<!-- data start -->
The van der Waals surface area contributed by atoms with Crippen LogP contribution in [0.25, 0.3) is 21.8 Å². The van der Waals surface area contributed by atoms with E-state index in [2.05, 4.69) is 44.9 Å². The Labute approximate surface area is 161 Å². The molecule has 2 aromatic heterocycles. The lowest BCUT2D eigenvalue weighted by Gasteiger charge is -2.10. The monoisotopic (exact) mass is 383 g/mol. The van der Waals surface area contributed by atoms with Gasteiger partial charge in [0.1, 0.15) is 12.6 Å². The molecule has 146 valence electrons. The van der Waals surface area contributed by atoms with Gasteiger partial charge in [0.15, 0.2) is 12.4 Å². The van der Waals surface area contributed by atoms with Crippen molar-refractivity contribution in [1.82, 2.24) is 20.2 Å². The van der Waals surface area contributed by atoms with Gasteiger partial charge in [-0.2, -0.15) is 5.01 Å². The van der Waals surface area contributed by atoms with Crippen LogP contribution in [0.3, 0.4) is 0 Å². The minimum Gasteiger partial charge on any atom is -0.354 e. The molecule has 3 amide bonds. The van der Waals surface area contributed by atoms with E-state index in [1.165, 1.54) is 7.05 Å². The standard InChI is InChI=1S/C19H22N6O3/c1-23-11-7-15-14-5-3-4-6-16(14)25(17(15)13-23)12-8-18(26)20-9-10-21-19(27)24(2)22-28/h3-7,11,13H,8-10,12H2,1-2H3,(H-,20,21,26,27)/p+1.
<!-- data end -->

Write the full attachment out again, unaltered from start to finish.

The van der Waals surface area contributed by atoms with Crippen LogP contribution in [0.25, 0.3) is 21.8 Å². The van der Waals surface area contributed by atoms with E-state index in [2.05, 4.69) is 44.9 Å². The Labute approximate surface area is 161 Å². The molecule has 2 aromatic heterocycles. The lowest BCUT2D eigenvalue weighted by Gasteiger charge is -2.10. The monoisotopic (exact) mass is 383 g/mol. The van der Waals surface area contributed by atoms with Gasteiger partial charge in [0.1, 0.15) is 12.6 Å². The molecule has 146 valence electrons. The van der Waals surface area contributed by atoms with Gasteiger partial charge in [0.15, 0.2) is 12.4 Å². The van der Waals surface area contributed by atoms with Crippen molar-refractivity contribution in [1.82, 2.24) is 20.2 Å². The van der Waals surface area contributed by atoms with Gasteiger partial charge in [-0.2, -0.15) is 5.01 Å². The van der Waals surface area contributed by atoms with Crippen LogP contribution in [0.3, 0.4) is 0 Å². The minimum Gasteiger partial charge on any atom is -0.354 e. The molecule has 3 amide bonds. The van der Waals surface area contributed by atoms with E-state index in [1.165, 1.54) is 7.05 Å². The standard InChI is InChI=1S/C19H22N6O3/c1-23-11-7-15-14-5-3-4-6-16(14)25(17(15)13-23)12-8-18(26)20-9-10-21-19(27)24(2)22-28/h3-7,11,13H,8-10,12H2,1-2H3,(H-,20,21,26,27)/p+1.